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  • MJD
    replied
    The uninsured types might disagree.

    Leave a comment:


  • eldrick
    replied
    Originally posted by MJD
    That is a sales tax-kind of like your VAT? I don't think the US has such a thing.
    britain has VAT ( value added tax ) on most goods & services, which for years has been a ridculous 17.5% !!!

    if america doesn't have such, then they are very fortunate !

    Leave a comment:


  • JRM
    replied
    Originally posted by MJD
    That rate varies from province to province.
    I thought most provinces were moving to a 15% flat tax that covers both. I know New Brunswick has that.

    Leave a comment:


  • MJD
    replied
    That is a sales tax-kind of like your VAT? I don't think the US has such a thing.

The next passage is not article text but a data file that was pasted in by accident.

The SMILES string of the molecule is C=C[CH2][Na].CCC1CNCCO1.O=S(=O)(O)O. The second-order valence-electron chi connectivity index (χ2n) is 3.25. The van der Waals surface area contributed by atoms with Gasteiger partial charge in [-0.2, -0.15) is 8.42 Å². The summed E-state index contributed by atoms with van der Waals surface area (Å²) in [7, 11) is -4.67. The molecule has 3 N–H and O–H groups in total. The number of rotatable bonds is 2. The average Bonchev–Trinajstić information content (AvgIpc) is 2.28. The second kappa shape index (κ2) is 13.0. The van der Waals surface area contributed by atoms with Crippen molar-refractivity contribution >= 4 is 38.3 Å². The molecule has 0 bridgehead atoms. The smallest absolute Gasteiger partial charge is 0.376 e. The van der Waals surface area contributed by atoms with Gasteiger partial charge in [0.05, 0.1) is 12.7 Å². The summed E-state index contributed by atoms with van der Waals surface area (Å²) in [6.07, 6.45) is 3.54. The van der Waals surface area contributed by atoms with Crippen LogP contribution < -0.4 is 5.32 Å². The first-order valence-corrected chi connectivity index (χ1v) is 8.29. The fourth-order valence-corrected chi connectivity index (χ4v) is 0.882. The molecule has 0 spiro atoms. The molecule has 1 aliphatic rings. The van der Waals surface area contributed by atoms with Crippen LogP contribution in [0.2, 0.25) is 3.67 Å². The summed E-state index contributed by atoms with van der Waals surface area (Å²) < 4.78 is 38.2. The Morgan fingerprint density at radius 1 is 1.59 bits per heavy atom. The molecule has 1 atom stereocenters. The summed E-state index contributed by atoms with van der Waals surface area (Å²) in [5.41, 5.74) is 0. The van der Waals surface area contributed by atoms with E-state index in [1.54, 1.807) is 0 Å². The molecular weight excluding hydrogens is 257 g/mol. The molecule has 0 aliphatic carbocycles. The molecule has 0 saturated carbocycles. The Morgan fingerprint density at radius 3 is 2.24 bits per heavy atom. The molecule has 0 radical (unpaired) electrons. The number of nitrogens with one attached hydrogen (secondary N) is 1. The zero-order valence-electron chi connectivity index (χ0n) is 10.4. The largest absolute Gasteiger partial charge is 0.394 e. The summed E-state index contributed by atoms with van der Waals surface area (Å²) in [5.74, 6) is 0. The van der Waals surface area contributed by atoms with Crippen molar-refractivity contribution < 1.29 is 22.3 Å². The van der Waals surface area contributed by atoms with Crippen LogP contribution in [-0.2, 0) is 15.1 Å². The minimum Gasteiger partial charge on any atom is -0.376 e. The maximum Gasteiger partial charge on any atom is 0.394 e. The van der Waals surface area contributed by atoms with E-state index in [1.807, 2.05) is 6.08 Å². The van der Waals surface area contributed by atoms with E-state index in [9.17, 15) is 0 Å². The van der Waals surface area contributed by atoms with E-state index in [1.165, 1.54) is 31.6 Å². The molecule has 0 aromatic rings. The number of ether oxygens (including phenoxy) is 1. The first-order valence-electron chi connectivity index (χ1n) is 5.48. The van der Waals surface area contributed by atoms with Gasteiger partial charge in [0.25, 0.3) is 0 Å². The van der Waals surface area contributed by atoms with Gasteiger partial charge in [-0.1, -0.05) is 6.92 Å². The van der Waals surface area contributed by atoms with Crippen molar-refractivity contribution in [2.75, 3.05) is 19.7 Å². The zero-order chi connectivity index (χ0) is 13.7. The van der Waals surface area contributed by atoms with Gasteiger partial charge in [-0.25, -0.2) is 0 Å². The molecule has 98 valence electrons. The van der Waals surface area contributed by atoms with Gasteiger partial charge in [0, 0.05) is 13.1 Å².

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  • eldrick
    replied
    thanks

    but woudn't this therfore mean that the yanks have 0% federal tax on most things, in order to keep the ~7% differential between you & them ?

    Leave a comment:


  • MJD
    replied
    It has to come from somewhere and be built into the costs of things somehow. We pay a 6% federal tax on most things but health care is primarily a provincial thing and in Ontario, we pay 8% on most things. That rate varies from province to province.

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  • eldrick
    replied
    mjd

    are you saying that 7% cost of your health care, paid for by the govt is claimed back by the govt as a 7% higher sales tax/VAT,etc compared to the americans ?